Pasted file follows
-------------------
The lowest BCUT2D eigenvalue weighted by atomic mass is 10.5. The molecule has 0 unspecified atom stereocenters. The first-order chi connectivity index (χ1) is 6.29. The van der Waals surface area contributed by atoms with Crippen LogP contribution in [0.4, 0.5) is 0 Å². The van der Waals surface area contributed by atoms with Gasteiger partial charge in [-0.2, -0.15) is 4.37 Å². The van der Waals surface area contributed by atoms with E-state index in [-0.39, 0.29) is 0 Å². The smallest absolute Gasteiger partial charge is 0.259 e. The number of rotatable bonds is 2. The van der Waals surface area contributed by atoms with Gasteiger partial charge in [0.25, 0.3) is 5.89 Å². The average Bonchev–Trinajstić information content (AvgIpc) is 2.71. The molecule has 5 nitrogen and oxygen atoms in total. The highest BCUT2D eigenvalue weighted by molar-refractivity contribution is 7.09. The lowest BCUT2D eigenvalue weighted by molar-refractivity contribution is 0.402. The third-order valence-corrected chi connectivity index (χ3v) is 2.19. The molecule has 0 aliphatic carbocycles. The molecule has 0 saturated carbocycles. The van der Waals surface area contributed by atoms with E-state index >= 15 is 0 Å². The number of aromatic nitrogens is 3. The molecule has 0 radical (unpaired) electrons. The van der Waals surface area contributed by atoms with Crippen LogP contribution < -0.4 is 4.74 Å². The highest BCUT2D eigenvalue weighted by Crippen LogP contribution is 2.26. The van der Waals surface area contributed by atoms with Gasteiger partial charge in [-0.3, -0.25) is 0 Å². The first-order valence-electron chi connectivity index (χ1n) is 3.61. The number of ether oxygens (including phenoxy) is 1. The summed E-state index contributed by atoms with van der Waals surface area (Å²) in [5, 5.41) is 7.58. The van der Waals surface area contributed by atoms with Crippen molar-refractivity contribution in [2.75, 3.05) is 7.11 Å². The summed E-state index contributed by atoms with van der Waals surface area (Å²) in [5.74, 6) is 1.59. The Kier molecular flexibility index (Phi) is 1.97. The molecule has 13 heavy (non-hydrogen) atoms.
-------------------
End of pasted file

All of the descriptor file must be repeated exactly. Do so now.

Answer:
The lowest BCUT2D eigenvalue weighted by atomic mass is 10.5. The molecule has 0 unspecified atom stereocenters. The first-order chi connectivity index (χ1) is 6.29. The van der Waals surface area contributed by atoms with Crippen LogP contribution in [0.4, 0.5) is 0 Å². The van der Waals surface area contributed by atoms with Gasteiger partial charge in [-0.2, -0.15) is 4.37 Å². The van der Waals surface area contributed by atoms with E-state index in [-0.39, 0.29) is 0 Å². The smallest absolute Gasteiger partial charge is 0.259 e. The number of rotatable bonds is 2. The van der Waals surface area contributed by atoms with Gasteiger partial charge in [0.25, 0.3) is 5.89 Å². The average Bonchev–Trinajstić information content (AvgIpc) is 2.71. The molecule has 5 nitrogen and oxygen atoms in total. The highest BCUT2D eigenvalue weighted by molar-refractivity contribution is 7.09. The lowest BCUT2D eigenvalue weighted by molar-refractivity contribution is 0.402. The third-order valence-corrected chi connectivity index (χ3v) is 2.19. The molecule has 0 aliphatic carbocycles. The molecule has 0 saturated carbocycles. The van der Waals surface area contributed by atoms with E-state index >= 15 is 0 Å². The number of aromatic nitrogens is 3. The molecule has 0 radical (unpaired) electrons. The van der Waals surface area contributed by atoms with Crippen LogP contribution < -0.4 is 4.74 Å². The highest BCUT2D eigenvalue weighted by Crippen LogP contribution is 2.26. The van der Waals surface area contributed by atoms with Gasteiger partial charge in [-0.3, -0.25) is 0 Å². The first-order valence-electron chi connectivity index (χ1n) is 3.61. The number of ether oxygens (including phenoxy) is 1. The summed E-state index contributed by atoms with van der Waals surface area (Å²) in [5, 5.41) is 7.58. The van der Waals surface area contributed by atoms with Crippen molar-refractivity contribution in [2.75, 3.05) is 7.11 Å². The summed E-state index contributed by atoms with van der Waals surface area (Å²) in [5.74, 6) is 1.59. The Kier molecular flexibility index (Phi) is 1.97. The molecule has 13 heavy (non-hydrogen) atoms.